Grand Duchess Tatiana

10 June 2013

Tsarina Alexandra, Olga and the baby Tatiana, 1897.

Tsarskoe Selo,

The second bright happy day in our family life: at 10.40 in the morning the Lord blessed us with a daughter – Tatiana. Poor Alix suffered all night without shutting her eyes for a moment, and at 8 o’clock went downstairs to Amama’s bedroom. Thank God this time it all went quickly and safely, and I did not feel nervously exhausted. Towards one o’clock the little one was bathed and Yanyshev read some prayers. Mama arrived with Xenia; we lunched together. At four o’clock there was a Te Deum. Tatiana weighs 8 3/4 pounds and is 54 centimetres long. Our eldest is very funny with her. Read and wrote telegrams.

— Diary of Nicholas II, 29th May (OS), 10th June (NS) 1897.

Grand Duchess Tatiana.

The Grand Duchess Tatiana Nikolaevna Romanov, second daughter of Tsar Nicholas II and his wife, Alix of Hesse was born on this day (or the 29th May as it was styled then) in 1897. A beautiful, contented baby, she grew up to be a serious, contemplative, rather reserved girl with auburn hair and blue-grey eyes,known within her family as ‘The Governess’ because she was accustomed to make decisions on behalf of her siblings and take the lead in any given situation. She was also her mother’s favourite daughter and would usually be nominated by the others to make any requests for favours to the Tsarina as she was sure not to be refused. She was also the daughter who was most often to be found at their mother’s side, making sure that she was comfortable, reading to her when she was confined to her sofa or just generally keeping her company.

Within her sibling group, she was closest to Olga, her elder sister and they were known collectively as The Big Pair while the two younger girls, Maria and Anastasia were The Little Pair. Both pairs were dressed in the same clothes and shared a room, becoming extremely close. In fact, even their names were intentionally a pair – Olga and Tatiana were the names of two sisters in Pushkin’s Eugene Onegin. Although the lives of the grand duchesses were relatively and intentionally austere, as Nicholas II replicated his own wholesome upbringing of camp beds, cold baths and rigorous exercise, there were comforts too in the rose scented oils that the family used in their icon lamps, the pretty white muslin and lawn dresses the girls habitually wore and the warm baths they took at night, scented with their favourite Coty fragrances. We know that Tatiana’s favourite was Jasmin de Corse, while Olga favoured La Rose Jacqueminot, Maria liked Lilas and Anastasia loved Violette.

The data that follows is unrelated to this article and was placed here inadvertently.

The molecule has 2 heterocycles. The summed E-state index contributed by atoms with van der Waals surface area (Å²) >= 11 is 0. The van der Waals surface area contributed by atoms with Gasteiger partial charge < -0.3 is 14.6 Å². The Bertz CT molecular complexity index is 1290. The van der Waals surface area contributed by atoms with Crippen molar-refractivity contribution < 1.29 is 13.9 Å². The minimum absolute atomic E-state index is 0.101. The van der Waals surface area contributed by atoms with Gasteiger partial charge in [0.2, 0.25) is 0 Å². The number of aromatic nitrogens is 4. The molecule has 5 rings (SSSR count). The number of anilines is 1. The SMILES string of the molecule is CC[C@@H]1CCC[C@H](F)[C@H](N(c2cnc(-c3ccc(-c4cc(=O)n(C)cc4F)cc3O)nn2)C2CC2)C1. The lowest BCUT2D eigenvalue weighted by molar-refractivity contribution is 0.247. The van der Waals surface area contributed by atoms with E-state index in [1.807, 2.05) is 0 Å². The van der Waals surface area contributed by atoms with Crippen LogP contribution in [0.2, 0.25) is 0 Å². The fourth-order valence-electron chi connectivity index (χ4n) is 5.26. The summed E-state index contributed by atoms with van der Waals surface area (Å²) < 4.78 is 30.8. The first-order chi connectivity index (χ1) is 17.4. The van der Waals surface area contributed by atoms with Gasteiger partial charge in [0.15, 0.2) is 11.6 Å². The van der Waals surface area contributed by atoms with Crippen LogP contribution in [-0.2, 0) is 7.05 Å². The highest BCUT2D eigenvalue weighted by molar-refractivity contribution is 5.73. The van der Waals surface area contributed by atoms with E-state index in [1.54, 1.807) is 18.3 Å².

Grand Duchess Tatiana.


Grand Duchesses Olga and Tatiana.

Grand Duchesses Olga and Tatiana.


Grand Duchesses Olga, Anastasia, Tatiana and Maria.

We know that Tatiana’s story was to end in tragedy in July 1918 but it was not always so. Spartan though their upbringing may have been in some respects, the grand duchesses had a happy childhood with adoring parents, frequent holidays and, above all, each other. There was even a romance too for Tatiana when she fell in love with Dmitri Yakovlevich Malama, a young equerry from the Russian Imperial Cavalry who was sent to Tsarskoe Selo after being wounded in 1914. Of course, the social divide between them was too great to ever be surmounted so there was no hope that they could be married but I hope that the romance brought her some happiness before things took a nose dive and they were separated forever. Malama gave Tatiana a puppy, Ortino (actually he gave her two but the first one died) as a present, which may have died with her at Ekaterinberg. Malama was apparently so charming that even the Tsarina, Tatiana’s demanding mother, wished that he could have been her son in law and lamented that none of the foreign princes who were considered more ‘suitable’ matches for her daughter’s hand were so ‘nice’. Sadly, Malama was to be killed fighting the Bolsheviks in August 1919.

Not all the foreign princes were awful though – there was talk of Tatiana marrying Prince Alexander of Serbia (later Alexander I of Yugoslavia) who was very taken with her grave and rather austere high cheek boned beauty but unfortunately war cut the negotiations short before anything could come of it. The two continued to correspond though and it’s possible that they might have married if Tatiana had managed to survive the revolution, in which case she would have become Queen of Yugoslavia. How sad it is that she didn’t. I often wish that all the girls had been married off and whisked away (and that Alexei had been sent to live with one of them) before war broke out as what actually happened is just too sad for words.


Grand Duchess Tatiana Nikolaevna Romanov, 1897-1918. Photo: Royal Collection.



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